Kinetic 1/48 Su-33 Flanker D Kit First Look
|Date of Review||December 2015||Manufacturer||Kinetic|
|Subject||Su-33 Flanker D||Scale||1/48|
|Kit Number||48062||Primary Media||Styrene, Photo-Etch|
|Pros||Nice details||Cons||Nothing noted|
|Skill Level||Experienced||MSRP (USD)||$54.99|
Soviet Naval Aviation was primarily a ground-based service for its fixed-wing aircraft throughout most of its history because the Soviet Navy didn't have aircraft carriers. Technically, the Russian Navy still doesn't own any aircraft carriers because of the Turkish ban on aircraft carriers transiting the Turkish straits that connect the Black Sea with the Mediterranean Sea. The Russians classify their VSTOL carriers as cruisers and their sole aircraft carrier Kuznetsov as a heavy aircraft-carrying cruiser. Some of the delay in getting this ship to sea may have been because of the numerous name changes (Riga => Brezhnev => Tblisi => Kuznetsov).
One of the distinctive differences between Kuzetsov and other aircraft carriers is on the flight deck. While the Kuznetsov employs arresting gear similar to other carriers, the ship doesn't have catapults. Instead the naval designers took a page from the British play book and employed a ski-jump to get the aircraft airborne. This has the advantage of eliminating the complexities of catapults on the ship's design and the corresponding weight and complexity for catapult use on the aircraft.
In parallel with the development of the aircraft carrier, the major design bureaus evaluated their aircraft to determine suitability for carrier operations. Most Soviet tactical aircraft already have rugged landing gear and the associated airframe structures for operations from unimproved airfields. Key attributes include low-speed handling, stall speeds at different combat loads, over-the-nose visibility, and effective combat radius. A number of existing aircraft were evaluated and many showed promise, but the three that made it to the flight deck were variations of the Su-27, Su-25, and MiG-29.
The Su-33 (NATO Codename: Flanker D) is the result of a number of modifications applied to the Su-27 for carrier suitability. These modifications include: folding wings; upgraded landing gear; and arresting gear (tail hook). The Su-33 also received several airframe updates applied to the second generation Flankers including those canards. The Su-33 would go on to serve aboard Kuznetsov while the navalized MiG-29 (MiG-29K) would be selected for India's aircraft carrier. Flight operations aboard Kuznetsov aren't uneventful as seen here on YouTube:
You might recall the rumors several years ago that a new company called 'Aviation Art' was developin the Su-33 'Sea Flanker' (Flanker D) as a 1/48 scale kit. That rumor tuned into anticipation as we showed a test shot of the Su-33 kit in our the IPMS/USA 2014 National Convention report. I'm happy to report that your wait is over - the Aviation Art project design was completed and Kinetic Models picked up the design and put it into production.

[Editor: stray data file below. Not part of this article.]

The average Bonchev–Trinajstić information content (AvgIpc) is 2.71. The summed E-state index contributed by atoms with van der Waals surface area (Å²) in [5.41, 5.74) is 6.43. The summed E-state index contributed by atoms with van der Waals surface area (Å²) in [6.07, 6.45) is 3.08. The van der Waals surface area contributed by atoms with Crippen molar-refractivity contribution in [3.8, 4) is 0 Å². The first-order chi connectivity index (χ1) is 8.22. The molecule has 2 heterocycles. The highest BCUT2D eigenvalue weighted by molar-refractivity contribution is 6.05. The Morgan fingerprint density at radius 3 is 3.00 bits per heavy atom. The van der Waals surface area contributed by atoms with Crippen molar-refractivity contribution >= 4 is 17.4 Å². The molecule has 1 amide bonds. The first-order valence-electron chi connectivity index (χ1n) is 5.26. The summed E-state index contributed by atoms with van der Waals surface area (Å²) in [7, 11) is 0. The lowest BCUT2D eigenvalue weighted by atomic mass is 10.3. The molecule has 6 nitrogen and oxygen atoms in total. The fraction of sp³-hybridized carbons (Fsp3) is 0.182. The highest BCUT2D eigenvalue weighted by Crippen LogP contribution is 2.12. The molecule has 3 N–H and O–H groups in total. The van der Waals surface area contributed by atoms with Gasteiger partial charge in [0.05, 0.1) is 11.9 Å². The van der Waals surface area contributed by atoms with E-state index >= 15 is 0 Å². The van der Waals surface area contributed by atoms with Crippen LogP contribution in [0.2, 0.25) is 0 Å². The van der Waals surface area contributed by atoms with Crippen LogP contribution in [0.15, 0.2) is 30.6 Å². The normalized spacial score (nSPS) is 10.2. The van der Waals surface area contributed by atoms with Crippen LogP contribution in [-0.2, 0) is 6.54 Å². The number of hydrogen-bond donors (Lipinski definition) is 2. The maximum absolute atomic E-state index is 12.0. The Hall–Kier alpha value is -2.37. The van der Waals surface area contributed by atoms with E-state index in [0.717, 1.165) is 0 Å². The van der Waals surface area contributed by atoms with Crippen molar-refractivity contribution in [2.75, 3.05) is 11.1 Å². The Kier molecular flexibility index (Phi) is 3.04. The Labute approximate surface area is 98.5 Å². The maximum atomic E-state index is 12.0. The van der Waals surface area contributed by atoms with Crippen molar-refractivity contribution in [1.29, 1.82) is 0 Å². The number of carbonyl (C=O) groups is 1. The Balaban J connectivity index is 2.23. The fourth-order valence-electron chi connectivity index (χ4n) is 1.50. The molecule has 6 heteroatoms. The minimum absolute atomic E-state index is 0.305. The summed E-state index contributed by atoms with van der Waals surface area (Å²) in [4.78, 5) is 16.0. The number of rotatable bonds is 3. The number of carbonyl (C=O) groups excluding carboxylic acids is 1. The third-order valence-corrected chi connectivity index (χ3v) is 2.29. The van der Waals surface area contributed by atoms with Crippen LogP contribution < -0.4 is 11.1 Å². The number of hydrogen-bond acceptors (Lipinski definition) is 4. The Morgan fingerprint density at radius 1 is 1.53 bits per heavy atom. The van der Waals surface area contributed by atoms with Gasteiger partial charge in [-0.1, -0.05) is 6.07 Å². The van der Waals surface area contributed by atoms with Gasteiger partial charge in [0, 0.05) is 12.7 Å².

Molded in light gray styrene, this kit is presented on 28 parts trees plus a single tree of clear parts and one fret of photo-etched parts. In many ways, the kit has the feel of a Great Wall Hobbies kit, especially with the one-piece AA-11 Archer missiles with the fins molded in place. Nice injection-molding!
Among the features and options in this kit:
- Nicely detailed cockpit and K-36D ejection seat (needs aftermarket pilot restraints)
- Positionable canopy
- Nicely detailed wheel wells
- Twin-wheel nose gear with PE slatted splash shield
- Weighted main wheels
- Full-length engine intake ducts with compressor faces and PE stator blades
- Choice of open or closed auxiliary intake vents
- Folding wing option with fold details
- Folding horizontal stabilizer option with fold details
- Extended forward chine with canards
- Positionable tail hook
- Positionable speed brake
- Positionable leading edge and trailing edge flaps
- Positionable ailerons
- Positionable stabilators
- Positionable canards
- Positionable rudders
- Positionable parabrake fairing
- Positionable pitot tube (flight or stowed)
- Correct radome
- Molded-in air refueling probe
- Choice of wingtip missile rails or Sorbitsya ECM pods
Weapons options include:
- 2 x R-27ET Alamo
- 2 x R-27ER Alamo
- 2 x R-73 Archer
The kit provides a nice decal sheet with airframe stenciling, current national and operational markings, squadron emblems for 1st Squadron (Eagles) and 2nd Squadron (Tigers) of the 279th Naval Fighter Regiment assigned to the aircraft (cruiser) Kuznetsov. The sheet also has generic red bort numbers so you can replicate virtually any aircraft in either squadron. For more marking options, check out the Begemot Su-33 decal sheet here. Kinetic provides paint options in Vallejo, Mig, Italeri, Gunze, Humbrol, Tamiya, and Akan colors. Note that Akan color 'Dark Blue-Gray' used on the upper fuselage camouflage is identified as 73163 and should be 73165 (my error, not Kinetic's).
This is a really nice looking kit that isn't complex, so this should be an easy build for most modelers. The Flankers have always had some interesting color schemes but the Sea Flankers are especially eye-catching with their tri-blue camouflage patterns. This will be a fun build for the average modeler and provide some interesting opportunities for the AMS modeler that will want to add additional details, weathering, and armament options to their kits.
My sincere thanks to Lucky Model for this review sample!